Near Earth Gravitation


When doing calculations on gravitation, one equation is g = go (1 - 2h/R) where g is the gravitational field above the earth surface, go is the gravitational field just on the earth surface, R is the radius of the earth. What is the meaning of (1 - 2h/R)? What does it represent physically?


The acceleration due to gravity at any altitude h above the surface of the Earth is actually given by g=g0*(R/(R+h))2, since gravitation follows an inverse square law. From this you can see that if h=0, g=g0. For large h, g approaches zero but never gets there. If we carry out the squaring operations in the formula we get:

If h is small compared to R, then h2 will be even smaller compared to R2 and even 2*R*h will be much larger than h2. In that case we may neglect the h2 square term and say that g=g0*(R2)/(R2+2*R*h).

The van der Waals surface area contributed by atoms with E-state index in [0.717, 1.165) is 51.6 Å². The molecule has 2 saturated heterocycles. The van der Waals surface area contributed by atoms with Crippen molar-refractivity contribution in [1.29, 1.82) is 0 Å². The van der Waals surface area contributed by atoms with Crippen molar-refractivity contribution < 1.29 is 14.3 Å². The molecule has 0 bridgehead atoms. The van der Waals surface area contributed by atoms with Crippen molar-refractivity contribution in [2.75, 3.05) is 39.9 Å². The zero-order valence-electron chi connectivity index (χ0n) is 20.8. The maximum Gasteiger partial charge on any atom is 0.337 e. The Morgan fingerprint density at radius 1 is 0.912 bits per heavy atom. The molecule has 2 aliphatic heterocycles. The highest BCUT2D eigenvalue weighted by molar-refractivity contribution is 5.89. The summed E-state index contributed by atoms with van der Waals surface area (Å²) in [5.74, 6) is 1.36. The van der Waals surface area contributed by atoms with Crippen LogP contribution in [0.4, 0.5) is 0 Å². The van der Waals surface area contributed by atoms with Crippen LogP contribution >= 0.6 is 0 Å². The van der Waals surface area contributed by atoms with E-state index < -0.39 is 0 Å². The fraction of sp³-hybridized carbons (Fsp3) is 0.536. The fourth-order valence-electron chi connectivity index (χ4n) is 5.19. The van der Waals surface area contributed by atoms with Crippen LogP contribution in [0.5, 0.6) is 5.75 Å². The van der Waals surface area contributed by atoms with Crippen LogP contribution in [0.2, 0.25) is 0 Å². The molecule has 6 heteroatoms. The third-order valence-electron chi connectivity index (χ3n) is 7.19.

Then g=g0*1/(1+2*h/R). Now if we multiply both numerator and denominator by (1-2*h/r) we get:
but remember that h/R is small so h2/R2 will be tiny and even 4 times it may be neglected compared to 1. That leaves us the formula you started with, so you can see it works only for h very small compared to R.

Frankly I think that using the real formula, g=g0*(R/(R+h))2, is easy enough that this approximation is hardly worth the trouble.

This information is brought to you by M. Casco Associates, a company dedicated to helping humankind reach the stars through understanding how the universe works. My name is James D. Jones. If I can be of more help, please let me know. JDJ